Aidan gestured at the ornament in his hand. “I stopped to buy this. It seems silly now. I should probably take the tree down.”
“No,” Clive said. “Go ahead and hang it. Someone can take the tree down later.”
He hung the ornament, stooped to plug in the lights, and stepped back to survey the effect.
Earlier, Clive had inspected the tree and had been surprised to see the tree itself was less a celebration of the season than a sort of memorial to the past, to loss. The only ornaments on it were the awkward, childish ornaments he had made with Nanny and which had never been allowed to hang on the family’s glamorous tree; others commemorated lost pets, schools he had attended, nations and islands and continents his parents had been to without him. Watching Aidan, now blue, now green, now red, Clive cleared his throat, embarrassed to see something both heroic and tragic in him.
I knew from the beginning that the proceeds from “The Christmas Present” (as well as from the anthology itself) would go to The Trevor Project, so I wanted the main character to be reflective of the demographic The Trevor Project serves—LGBT youth between the ages of 12 and 24. At the time the homelessness of our LGBT youth was very much on my mind-- close to a quarter of all homeless in the nation are under the age of 18, and of those 30% - 40% are estimated to be LGBT. So while Aidan isn’t physically homeless, he is in an emotional sense homeless, displaced, away:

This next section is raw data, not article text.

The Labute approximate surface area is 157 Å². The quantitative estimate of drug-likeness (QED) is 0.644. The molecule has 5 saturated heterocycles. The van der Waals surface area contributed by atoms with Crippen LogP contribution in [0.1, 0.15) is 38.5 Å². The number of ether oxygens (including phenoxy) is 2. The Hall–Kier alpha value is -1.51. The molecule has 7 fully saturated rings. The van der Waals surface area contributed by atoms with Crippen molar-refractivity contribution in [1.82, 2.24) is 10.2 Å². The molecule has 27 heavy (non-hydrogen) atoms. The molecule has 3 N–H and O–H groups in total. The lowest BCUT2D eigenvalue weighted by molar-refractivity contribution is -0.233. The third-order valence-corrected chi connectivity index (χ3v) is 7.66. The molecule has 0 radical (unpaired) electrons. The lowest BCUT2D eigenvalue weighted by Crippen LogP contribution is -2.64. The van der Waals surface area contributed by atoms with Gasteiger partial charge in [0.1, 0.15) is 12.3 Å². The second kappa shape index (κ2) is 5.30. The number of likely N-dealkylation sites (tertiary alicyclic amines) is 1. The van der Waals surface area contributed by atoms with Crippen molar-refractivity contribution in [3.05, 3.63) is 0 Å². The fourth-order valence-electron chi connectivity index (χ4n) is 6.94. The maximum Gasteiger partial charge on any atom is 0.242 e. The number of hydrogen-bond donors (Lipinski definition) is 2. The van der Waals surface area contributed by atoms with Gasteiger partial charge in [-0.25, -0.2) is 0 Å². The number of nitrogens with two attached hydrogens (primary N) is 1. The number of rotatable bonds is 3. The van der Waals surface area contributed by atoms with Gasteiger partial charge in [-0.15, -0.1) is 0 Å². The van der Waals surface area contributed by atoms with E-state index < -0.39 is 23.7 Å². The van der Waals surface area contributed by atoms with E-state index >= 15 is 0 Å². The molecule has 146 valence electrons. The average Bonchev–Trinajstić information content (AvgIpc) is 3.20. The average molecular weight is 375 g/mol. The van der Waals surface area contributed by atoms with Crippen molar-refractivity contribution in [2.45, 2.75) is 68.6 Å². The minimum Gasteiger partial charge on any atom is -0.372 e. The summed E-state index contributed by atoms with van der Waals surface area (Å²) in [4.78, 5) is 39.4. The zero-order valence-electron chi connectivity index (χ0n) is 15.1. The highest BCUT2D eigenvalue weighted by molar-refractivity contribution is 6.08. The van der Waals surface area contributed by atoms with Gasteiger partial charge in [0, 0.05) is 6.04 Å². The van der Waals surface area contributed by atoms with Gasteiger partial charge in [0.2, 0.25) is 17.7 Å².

Flipping idly through the pages of People magazine, he came across a picture of his parents at some fête. His mother, pale, delicate, was resplendent in jewel tones and diamonds; his father, in requisite tuxedo, was equally dazzling, his silver hair swept back, his eyes glittering like pieces of ice. Surrounding them were other couples, the women equally fashionable and bejeweled, the men escorting them equally somber in black, looking preoccupied by other things, other thoughts. With a wave of sadness, Aidan realized theirs was a world he’d never know. He closed the magazine as the pilot announced their imminent landing.
Recently, I came across a reader’s review which called “The Christmas Present” “depressing.” As the story’s writer, I don’t think that is a fair assessment. There is a happy ending of sorts but more than writing an uplifting, all is joy kind of story, I wanted to write something that recognizes the fact that not all of our LGBT youth have “happy” stories. The whole point of the story is that there are allies out there, and that we can—all of us—choose, at some point, to rewrite our stories to give them the ending we dream of, that we deserve.
To learn more about LGBT homelessness in Philadelphia and what is being done to combat the problem. Click here.
To learn more about The Trevor Project, click here.
To buy “The Christmas Present” and support the Trevor Project, click here.
To learn more about the Boughs of Evergreen anthology, click here.